• Dan Gilmore, Head of UI & UX at Atomhawk – talked through designing user interfaces for VR and how their work affected the high profile VR title EVE Valkerie

Each developer talked a bit about their history and the unique challenges they faced in producing VR content for a range of different clients, as well as tips on how to avoid making the same design mistakes they had. I found all of the topics interesting and respect that the speakers and the event staff took time to put this together for us, as the event was an invaluable source of inspiration and advice for me. Too much information, in fact, for me to write in detail about here. However, one thing I’d like to point out was the mention of VR Together, an organisation with a mission to encourage people to produce meaningful VR experiences that will improve human lives. This is something I gravitate towards because I feel that VR needs to be approached as a new medium in itself and that we should use this opportunity to create content that has a positive impact on us as the audience.

VR Together
Oh, look, another infinity symbol!

The day ended with a final round of questions for the attending speakers. Most interestingly, some good discussion took place around the subject of how we could rate and label virtual experiences, with some developers feeling that the current classification and rating systems (i.e. PEGI) may be insufficient in dealing with virtual experiences. Kibblewhite argued that due to their unique form of immersion and presence, virtual experiences, unlike other mediums, do not need creators to push visual and auditory elements to extremes in order to elicit a strong emotional response from a person: and I agree. Though you could argue that some of the most touching moments you’ve had with games, film or literature can be triggered by their nuances or subtle juxtapositions and I would also agree.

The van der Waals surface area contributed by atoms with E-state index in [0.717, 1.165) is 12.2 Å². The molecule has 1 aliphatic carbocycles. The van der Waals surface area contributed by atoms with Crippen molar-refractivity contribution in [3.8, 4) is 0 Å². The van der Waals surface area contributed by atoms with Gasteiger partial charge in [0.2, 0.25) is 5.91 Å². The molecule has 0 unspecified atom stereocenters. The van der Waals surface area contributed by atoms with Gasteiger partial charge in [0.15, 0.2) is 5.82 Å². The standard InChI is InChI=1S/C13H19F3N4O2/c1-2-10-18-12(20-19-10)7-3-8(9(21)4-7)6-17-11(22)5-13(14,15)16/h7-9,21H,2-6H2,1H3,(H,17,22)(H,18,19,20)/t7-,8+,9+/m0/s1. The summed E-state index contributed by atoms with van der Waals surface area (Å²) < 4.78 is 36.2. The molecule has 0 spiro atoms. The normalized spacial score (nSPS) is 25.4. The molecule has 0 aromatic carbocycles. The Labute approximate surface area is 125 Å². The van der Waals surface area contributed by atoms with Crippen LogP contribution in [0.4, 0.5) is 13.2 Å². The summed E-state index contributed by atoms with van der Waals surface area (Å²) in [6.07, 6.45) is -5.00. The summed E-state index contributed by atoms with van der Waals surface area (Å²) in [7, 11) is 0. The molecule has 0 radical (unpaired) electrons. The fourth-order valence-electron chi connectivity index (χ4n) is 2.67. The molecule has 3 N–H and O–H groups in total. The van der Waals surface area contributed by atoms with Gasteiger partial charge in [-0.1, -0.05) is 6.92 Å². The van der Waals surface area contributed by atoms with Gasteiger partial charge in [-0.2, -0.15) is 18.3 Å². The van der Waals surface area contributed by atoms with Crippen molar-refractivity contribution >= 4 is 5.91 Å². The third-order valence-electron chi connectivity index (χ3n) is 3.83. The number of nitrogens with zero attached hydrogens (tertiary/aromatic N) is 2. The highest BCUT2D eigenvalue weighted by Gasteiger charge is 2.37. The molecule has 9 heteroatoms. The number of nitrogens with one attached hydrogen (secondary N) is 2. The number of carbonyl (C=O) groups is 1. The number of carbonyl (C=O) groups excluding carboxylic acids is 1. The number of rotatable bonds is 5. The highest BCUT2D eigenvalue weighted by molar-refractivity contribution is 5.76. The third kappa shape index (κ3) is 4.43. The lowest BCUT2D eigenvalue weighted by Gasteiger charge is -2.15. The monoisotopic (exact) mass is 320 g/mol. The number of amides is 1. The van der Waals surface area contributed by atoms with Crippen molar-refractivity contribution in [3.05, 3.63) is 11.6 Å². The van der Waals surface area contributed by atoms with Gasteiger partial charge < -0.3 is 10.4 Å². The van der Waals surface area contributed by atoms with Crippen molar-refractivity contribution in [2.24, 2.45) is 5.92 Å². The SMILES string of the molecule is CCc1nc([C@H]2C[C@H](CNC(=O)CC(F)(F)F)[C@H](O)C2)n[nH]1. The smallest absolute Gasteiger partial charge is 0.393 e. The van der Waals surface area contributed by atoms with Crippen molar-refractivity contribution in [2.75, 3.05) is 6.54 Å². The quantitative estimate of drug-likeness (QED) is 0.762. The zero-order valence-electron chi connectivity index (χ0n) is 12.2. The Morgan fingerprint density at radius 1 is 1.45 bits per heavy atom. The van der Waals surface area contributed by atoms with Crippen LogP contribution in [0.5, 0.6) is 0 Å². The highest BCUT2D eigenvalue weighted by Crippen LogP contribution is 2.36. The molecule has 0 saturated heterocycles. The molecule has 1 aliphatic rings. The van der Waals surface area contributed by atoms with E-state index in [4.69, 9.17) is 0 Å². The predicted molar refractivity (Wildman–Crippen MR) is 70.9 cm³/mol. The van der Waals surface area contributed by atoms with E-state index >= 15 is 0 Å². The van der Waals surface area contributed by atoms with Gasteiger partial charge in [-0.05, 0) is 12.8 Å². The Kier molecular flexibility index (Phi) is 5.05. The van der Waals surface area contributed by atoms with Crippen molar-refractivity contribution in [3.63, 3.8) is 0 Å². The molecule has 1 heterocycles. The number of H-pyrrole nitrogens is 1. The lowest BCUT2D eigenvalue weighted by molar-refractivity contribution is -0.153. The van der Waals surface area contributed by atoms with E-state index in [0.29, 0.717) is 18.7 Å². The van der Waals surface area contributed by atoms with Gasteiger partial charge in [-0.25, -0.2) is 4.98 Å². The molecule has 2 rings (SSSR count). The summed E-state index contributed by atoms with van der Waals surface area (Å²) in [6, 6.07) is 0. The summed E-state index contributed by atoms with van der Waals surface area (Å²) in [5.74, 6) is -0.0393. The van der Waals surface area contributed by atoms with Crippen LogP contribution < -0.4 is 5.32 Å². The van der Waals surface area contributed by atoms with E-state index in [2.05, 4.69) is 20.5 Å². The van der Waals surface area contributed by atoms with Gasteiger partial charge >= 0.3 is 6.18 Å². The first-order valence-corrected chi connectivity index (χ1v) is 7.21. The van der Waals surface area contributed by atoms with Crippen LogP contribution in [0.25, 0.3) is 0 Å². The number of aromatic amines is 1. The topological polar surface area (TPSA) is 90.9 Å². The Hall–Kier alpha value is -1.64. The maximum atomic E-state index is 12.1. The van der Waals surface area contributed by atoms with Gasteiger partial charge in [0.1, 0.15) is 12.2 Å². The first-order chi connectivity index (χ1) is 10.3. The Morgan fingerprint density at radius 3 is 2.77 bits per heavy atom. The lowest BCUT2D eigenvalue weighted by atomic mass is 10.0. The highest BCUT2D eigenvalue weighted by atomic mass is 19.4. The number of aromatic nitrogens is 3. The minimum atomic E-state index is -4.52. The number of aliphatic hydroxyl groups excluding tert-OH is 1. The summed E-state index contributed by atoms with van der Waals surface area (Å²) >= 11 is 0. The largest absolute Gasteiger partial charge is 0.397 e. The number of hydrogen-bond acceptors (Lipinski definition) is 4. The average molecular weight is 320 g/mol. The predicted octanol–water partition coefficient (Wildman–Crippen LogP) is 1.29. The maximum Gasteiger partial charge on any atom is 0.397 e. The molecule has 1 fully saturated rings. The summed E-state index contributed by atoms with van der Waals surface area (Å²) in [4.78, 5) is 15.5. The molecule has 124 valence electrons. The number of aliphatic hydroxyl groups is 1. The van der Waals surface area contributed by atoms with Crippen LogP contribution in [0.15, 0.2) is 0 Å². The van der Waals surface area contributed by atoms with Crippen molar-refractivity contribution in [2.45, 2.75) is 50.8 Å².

I think this is an interesting takeaway because if we really are going to view this as a new medium we should probably also build up a new lexicon with which to discuss and describe the experience from a consumer standpoint too. Without these considerations – and even with – I’m sure it’ll only be a matter of time before we see the headline ‘Child kills sibling playing VR murder simulator, Minecraft VR’.

I felt this space needed a picture and found I had none. So here’s one Freddi Jeffries took at the event.

While walking home this got me thinking about my HND dissertation, where I looked at how game design choices can have reaching consequences and the importance of those consequences to society. That’s when it hit me. I had learnt so much at the developer day that all of the things I had learnt since writing my dissertation were now fitting together. Older ideas I had were being discarded or overwritten and pieces of knowledge which were only loosely connected before felt reinforced and crystallised.